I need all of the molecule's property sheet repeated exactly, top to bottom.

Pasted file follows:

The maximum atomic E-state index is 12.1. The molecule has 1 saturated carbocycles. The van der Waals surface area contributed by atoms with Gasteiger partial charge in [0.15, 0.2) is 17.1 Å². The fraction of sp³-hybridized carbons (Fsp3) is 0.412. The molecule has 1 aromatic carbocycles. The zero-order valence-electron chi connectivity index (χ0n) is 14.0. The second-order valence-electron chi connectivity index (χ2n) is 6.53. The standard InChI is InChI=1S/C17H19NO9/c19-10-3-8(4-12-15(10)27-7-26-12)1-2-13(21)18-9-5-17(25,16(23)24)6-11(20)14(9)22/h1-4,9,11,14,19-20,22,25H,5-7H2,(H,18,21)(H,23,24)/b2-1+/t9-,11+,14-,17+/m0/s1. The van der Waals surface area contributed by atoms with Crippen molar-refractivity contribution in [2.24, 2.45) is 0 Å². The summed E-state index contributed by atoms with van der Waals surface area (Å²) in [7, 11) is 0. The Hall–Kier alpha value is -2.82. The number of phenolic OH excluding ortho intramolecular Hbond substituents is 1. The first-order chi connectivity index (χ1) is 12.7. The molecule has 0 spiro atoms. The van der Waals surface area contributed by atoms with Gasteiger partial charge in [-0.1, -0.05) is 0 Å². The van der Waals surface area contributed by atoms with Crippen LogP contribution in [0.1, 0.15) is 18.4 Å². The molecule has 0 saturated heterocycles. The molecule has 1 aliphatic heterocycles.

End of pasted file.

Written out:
The maximum atomic E-state index is 12.1. The molecule has 1 saturated carbocycles. The van der Waals surface area contributed by atoms with Gasteiger partial charge in [0.15, 0.2) is 17.1 Å². The fraction of sp³-hybridized carbons (Fsp3) is 0.412. The molecule has 1 aromatic carbocycles. The zero-order valence-electron chi connectivity index (χ0n) is 14.0. The second-order valence-electron chi connectivity index (χ2n) is 6.53. The standard InChI is InChI=1S/C17H19NO9/c19-10-3-8(4-12-15(10)27-7-26-12)1-2-13(21)18-9-5-17(25,16(23)24)6-11(20)14(9)22/h1-4,9,11,14,19-20,22,25H,5-7H2,(H,18,21)(H,23,24)/b2-1+/t9-,11+,14-,17+/m0/s1. The van der Waals surface area contributed by atoms with Crippen molar-refractivity contribution in [2.24, 2.45) is 0 Å². The summed E-state index contributed by atoms with van der Waals surface area (Å²) in [7, 11) is 0. The Hall–Kier alpha value is -2.82. The number of phenolic OH excluding ortho intramolecular Hbond substituents is 1. The first-order chi connectivity index (χ1) is 12.7. The molecule has 0 spiro atoms. The van der Waals surface area contributed by atoms with Gasteiger partial charge in [-0.1, -0.05) is 0 Å². The van der Waals surface area contributed by atoms with Crippen LogP contribution in [0.1, 0.15) is 18.4 Å². The molecule has 0 saturated heterocycles. The molecule has 1 aliphatic heterocycles.